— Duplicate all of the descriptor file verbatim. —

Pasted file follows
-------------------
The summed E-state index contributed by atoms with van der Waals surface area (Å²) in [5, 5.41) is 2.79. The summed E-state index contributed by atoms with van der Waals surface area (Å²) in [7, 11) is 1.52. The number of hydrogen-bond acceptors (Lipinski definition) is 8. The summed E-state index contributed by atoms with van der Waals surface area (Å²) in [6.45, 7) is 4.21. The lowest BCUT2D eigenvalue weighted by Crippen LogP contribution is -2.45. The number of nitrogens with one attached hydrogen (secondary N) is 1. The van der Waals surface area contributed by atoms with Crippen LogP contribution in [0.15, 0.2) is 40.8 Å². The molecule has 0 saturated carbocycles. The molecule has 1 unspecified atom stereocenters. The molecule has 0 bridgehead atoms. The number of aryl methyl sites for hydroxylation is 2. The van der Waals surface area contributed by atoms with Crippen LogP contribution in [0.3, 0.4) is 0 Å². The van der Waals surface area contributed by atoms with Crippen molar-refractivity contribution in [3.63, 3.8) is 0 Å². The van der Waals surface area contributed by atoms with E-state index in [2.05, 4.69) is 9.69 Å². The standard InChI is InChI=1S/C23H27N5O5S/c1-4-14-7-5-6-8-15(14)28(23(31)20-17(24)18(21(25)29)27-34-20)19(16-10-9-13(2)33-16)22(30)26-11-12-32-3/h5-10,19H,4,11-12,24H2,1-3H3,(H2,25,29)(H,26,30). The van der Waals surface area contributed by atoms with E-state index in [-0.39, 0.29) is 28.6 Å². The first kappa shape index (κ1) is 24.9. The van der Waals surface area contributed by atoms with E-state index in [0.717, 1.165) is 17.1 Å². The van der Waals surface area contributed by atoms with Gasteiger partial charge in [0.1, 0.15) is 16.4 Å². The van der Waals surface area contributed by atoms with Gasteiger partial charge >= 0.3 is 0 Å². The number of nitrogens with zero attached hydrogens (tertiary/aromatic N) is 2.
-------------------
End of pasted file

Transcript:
The summed E-state index contributed by atoms with van der Waals surface area (Å²) in [5, 5.41) is 2.79. The summed E-state index contributed by atoms with van der Waals surface area (Å²) in [7, 11) is 1.52. The number of hydrogen-bond acceptors (Lipinski definition) is 8. The summed E-state index contributed by atoms with van der Waals surface area (Å²) in [6.45, 7) is 4.21. The lowest BCUT2D eigenvalue weighted by Crippen LogP contribution is -2.45. The number of nitrogens with one attached hydrogen (secondary N) is 1. The van der Waals surface area contributed by atoms with Crippen LogP contribution in [0.15, 0.2) is 40.8 Å². The molecule has 0 saturated carbocycles. The molecule has 1 unspecified atom stereocenters. The molecule has 0 bridgehead atoms. The number of aryl methyl sites for hydroxylation is 2. The van der Waals surface area contributed by atoms with Crippen LogP contribution in [0.3, 0.4) is 0 Å². The van der Waals surface area contributed by atoms with Crippen molar-refractivity contribution in [3.63, 3.8) is 0 Å². The van der Waals surface area contributed by atoms with E-state index in [2.05, 4.69) is 9.69 Å². The standard InChI is InChI=1S/C23H27N5O5S/c1-4-14-7-5-6-8-15(14)28(23(31)20-17(24)18(21(25)29)27-34-20)19(16-10-9-13(2)33-16)22(30)26-11-12-32-3/h5-10,19H,4,11-12,24H2,1-3H3,(H2,25,29)(H,26,30). The van der Waals surface area contributed by atoms with E-state index in [-0.39, 0.29) is 28.6 Å². The first kappa shape index (κ1) is 24.9. The van der Waals surface area contributed by atoms with E-state index in [0.717, 1.165) is 17.1 Å². The van der Waals surface area contributed by atoms with Gasteiger partial charge in [0.1, 0.15) is 16.4 Å². The van der Waals surface area contributed by atoms with Gasteiger partial charge >= 0.3 is 0 Å². The number of nitrogens with zero attached hydrogens (tertiary/aromatic N) is 2.